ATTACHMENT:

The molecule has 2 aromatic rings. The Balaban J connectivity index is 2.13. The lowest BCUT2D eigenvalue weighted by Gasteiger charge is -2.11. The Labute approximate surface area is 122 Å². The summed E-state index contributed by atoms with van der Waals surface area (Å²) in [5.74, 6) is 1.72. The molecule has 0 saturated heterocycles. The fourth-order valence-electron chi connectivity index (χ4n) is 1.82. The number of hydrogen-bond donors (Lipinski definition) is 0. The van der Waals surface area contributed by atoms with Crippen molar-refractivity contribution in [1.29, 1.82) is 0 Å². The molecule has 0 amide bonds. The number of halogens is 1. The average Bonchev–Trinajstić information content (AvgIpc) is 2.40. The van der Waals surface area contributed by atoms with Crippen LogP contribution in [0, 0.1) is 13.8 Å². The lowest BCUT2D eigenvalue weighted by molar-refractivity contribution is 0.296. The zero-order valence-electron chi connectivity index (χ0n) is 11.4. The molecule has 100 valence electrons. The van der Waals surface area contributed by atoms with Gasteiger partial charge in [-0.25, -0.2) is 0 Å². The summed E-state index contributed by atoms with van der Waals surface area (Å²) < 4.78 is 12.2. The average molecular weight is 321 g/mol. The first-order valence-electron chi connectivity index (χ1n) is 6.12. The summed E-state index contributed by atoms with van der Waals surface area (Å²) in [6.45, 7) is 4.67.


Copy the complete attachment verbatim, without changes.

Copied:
The molecule has 2 aromatic rings. The Balaban J connectivity index is 2.13. The lowest BCUT2D eigenvalue weighted by Gasteiger charge is -2.11. The Labute approximate surface area is 122 Å². The summed E-state index contributed by atoms with van der Waals surface area (Å²) in [5.74, 6) is 1.72. The molecule has 0 saturated heterocycles. The fourth-order valence-electron chi connectivity index (χ4n) is 1.82. The number of hydrogen-bond donors (Lipinski definition) is 0. The van der Waals surface area contributed by atoms with Crippen molar-refractivity contribution in [1.29, 1.82) is 0 Å². The molecule has 0 amide bonds. The number of halogens is 1. The average Bonchev–Trinajstić information content (AvgIpc) is 2.40. The van der Waals surface area contributed by atoms with Crippen LogP contribution in [0, 0.1) is 13.8 Å². The lowest BCUT2D eigenvalue weighted by molar-refractivity contribution is 0.296. The zero-order valence-electron chi connectivity index (χ0n) is 11.4. The molecule has 100 valence electrons. The van der Waals surface area contributed by atoms with Gasteiger partial charge in [-0.25, -0.2) is 0 Å². The summed E-state index contributed by atoms with van der Waals surface area (Å²) < 4.78 is 12.2. The average molecular weight is 321 g/mol. The first-order valence-electron chi connectivity index (χ1n) is 6.12. The summed E-state index contributed by atoms with van der Waals surface area (Å²) in [6.45, 7) is 4.67.